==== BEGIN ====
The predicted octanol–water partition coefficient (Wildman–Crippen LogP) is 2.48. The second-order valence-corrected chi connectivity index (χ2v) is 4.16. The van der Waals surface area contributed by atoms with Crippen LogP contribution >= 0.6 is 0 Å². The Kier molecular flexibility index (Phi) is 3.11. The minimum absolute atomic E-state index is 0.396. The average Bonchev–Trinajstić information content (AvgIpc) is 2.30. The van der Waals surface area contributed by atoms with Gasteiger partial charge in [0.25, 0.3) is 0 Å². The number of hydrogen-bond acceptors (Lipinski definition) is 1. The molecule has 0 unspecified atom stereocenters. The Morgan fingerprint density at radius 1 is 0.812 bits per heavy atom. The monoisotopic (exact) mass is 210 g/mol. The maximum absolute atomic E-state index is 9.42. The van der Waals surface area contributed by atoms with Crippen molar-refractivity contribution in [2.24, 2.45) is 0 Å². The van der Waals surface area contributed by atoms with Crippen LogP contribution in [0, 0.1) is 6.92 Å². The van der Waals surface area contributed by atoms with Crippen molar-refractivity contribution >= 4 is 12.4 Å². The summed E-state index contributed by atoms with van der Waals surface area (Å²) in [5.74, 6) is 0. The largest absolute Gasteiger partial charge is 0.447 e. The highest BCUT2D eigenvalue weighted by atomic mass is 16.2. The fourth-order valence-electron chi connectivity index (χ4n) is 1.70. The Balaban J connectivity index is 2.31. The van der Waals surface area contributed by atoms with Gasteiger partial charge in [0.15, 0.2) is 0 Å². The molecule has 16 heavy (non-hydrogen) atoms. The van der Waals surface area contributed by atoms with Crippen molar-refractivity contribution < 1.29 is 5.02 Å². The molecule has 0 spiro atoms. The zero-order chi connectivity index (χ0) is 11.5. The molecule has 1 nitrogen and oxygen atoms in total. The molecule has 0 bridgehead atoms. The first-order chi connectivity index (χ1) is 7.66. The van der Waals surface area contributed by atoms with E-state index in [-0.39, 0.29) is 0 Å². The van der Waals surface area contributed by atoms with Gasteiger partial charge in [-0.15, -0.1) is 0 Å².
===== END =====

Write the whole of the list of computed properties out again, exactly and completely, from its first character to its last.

The predicted octanol–water partition coefficient (Wildman–Crippen LogP) is 2.48. The second-order valence-corrected chi connectivity index (χ2v) is 4.16. The van der Waals surface area contributed by atoms with Crippen LogP contribution >= 0.6 is 0 Å². The Kier molecular flexibility index (Phi) is 3.11. The minimum absolute atomic E-state index is 0.396. The average Bonchev–Trinajstić information content (AvgIpc) is 2.30. The van der Waals surface area contributed by atoms with Gasteiger partial charge in [0.25, 0.3) is 0 Å². The number of hydrogen-bond acceptors (Lipinski definition) is 1. The molecule has 0 unspecified atom stereocenters. The Morgan fingerprint density at radius 1 is 0.812 bits per heavy atom. The monoisotopic (exact) mass is 210 g/mol. The maximum absolute atomic E-state index is 9.42. The van der Waals surface area contributed by atoms with Crippen molar-refractivity contribution in [2.24, 2.45) is 0 Å². The van der Waals surface area contributed by atoms with Crippen LogP contribution in [0, 0.1) is 6.92 Å². The van der Waals surface area contributed by atoms with Crippen molar-refractivity contribution >= 4 is 12.4 Å². The summed E-state index contributed by atoms with van der Waals surface area (Å²) in [5.74, 6) is 0. The largest absolute Gasteiger partial charge is 0.447 e. The highest BCUT2D eigenvalue weighted by atomic mass is 16.2. The fourth-order valence-electron chi connectivity index (χ4n) is 1.70. The Balaban J connectivity index is 2.31. The van der Waals surface area contributed by atoms with Gasteiger partial charge in [0.15, 0.2) is 0 Å². The molecule has 16 heavy (non-hydrogen) atoms. The van der Waals surface area contributed by atoms with Crippen molar-refractivity contribution < 1.29 is 5.02 Å². The molecule has 0 spiro atoms. The zero-order chi connectivity index (χ0) is 11.5. The molecule has 1 nitrogen and oxygen atoms in total. The molecule has 0 bridgehead atoms. The first-order chi connectivity index (χ1) is 7.66. The van der Waals surface area contributed by atoms with E-state index in [-0.39, 0.29) is 0 Å². The van der Waals surface area contributed by atoms with Gasteiger partial charge in [-0.15, -0.1) is 0 Å².